The Difference Between Canned and Fresh Tomatoes
We learn the ins and outs of purchasing tomatoes from Eataly
Today on The Daily Meal
Sometimes a tomato sauce recipe will call for fresh tomatoes, sometimes it will call for canned, and sometimes it will call for both. So you’ll probably find yourself asking, what’s the difference, anyways? While it’s probably no surprise, there are some pretty crucial differences between canned and fresh tomatoes, so here we help to outline the most basic deciding factors for you to consider when choosing between canned and fresh tomatoes.
The End Result
What you’ll be using the tomatoes for is a huge factor when deciding whether to go with fresh or canned tomatoes. If you’re planning to make a salad or are looking for a burst of freshness in a dish, it’s best to go with fresh tomatoes. When cooking with tomatoes, whether it be for sauces or stews, canned tomatoes are a better choice because they are densely packed and have a higher concentration of flavor that will stand up to heat.
Just as Ali Walter of La Scuola at New York City's Eataly explains in her interview with The Daily Meal, seasonality plays a huge role in deciding whether to use canned or fresh tomatoes. If tomatoes are at the peak of their season and it works with the recipe you’re using, use fresh, but you’re better off with canned tomatoes any other time of the year because those tomatoes were packaged when they were at their best quality.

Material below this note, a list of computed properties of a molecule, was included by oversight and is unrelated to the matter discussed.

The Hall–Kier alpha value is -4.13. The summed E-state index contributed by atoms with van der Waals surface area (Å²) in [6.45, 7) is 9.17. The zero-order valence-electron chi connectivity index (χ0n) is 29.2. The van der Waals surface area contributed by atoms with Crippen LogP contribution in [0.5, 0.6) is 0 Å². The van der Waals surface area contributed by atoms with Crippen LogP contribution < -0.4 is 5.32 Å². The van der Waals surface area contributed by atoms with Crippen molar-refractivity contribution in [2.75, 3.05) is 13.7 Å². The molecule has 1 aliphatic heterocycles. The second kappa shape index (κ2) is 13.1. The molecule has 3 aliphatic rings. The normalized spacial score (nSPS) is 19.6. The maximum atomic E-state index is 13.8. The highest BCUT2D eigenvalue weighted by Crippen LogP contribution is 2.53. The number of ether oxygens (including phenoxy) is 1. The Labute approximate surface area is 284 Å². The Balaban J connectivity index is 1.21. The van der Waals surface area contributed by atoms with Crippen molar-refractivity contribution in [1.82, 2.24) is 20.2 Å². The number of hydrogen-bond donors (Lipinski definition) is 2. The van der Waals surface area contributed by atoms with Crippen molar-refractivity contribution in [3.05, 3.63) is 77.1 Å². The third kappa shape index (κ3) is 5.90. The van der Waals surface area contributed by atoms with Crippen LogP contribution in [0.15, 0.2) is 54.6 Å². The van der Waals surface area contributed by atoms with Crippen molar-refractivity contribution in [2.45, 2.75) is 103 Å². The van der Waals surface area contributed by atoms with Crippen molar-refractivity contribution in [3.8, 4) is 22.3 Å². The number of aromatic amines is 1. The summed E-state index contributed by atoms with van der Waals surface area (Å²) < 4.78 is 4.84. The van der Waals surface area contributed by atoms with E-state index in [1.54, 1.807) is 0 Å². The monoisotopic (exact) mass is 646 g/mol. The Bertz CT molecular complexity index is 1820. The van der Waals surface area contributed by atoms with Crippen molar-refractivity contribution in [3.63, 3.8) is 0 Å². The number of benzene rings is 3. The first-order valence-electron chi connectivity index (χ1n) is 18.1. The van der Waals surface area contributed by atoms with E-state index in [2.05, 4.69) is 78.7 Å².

It’s All in the Name
For those materialistic and label-greedy people out there (you know who you are), sometimes it’s better to go canned. But seriously, if you’re looking for a specific type of tomato, such as San Marzano, the best chance of finding it would be packaged in aluminum with a bright and shiny label wrapper around it.
Unfortunately, with great taste, some nutrition is lost. While canned tomatoes are praised for having a deep, strong flavor, they often lose some of the health benefits tomatoes are known for. Because some canned tomatoes contain additives such as salt and sugars, they often have more calories, carbohydrates, and sodium in them. Also, canned tomatoes contain less of the popular antioxidant found in tomatoes called lycopene, which is mainly found in the skin of tomatoes, because canned tomatoes are often skinless.
Want more on tomatoes? Click here to read Everything You Need to Know About Tomatoes
Anne Dolce is the Cook Editor at The Daily Meal. Follow her on Twitter @anniecdolce
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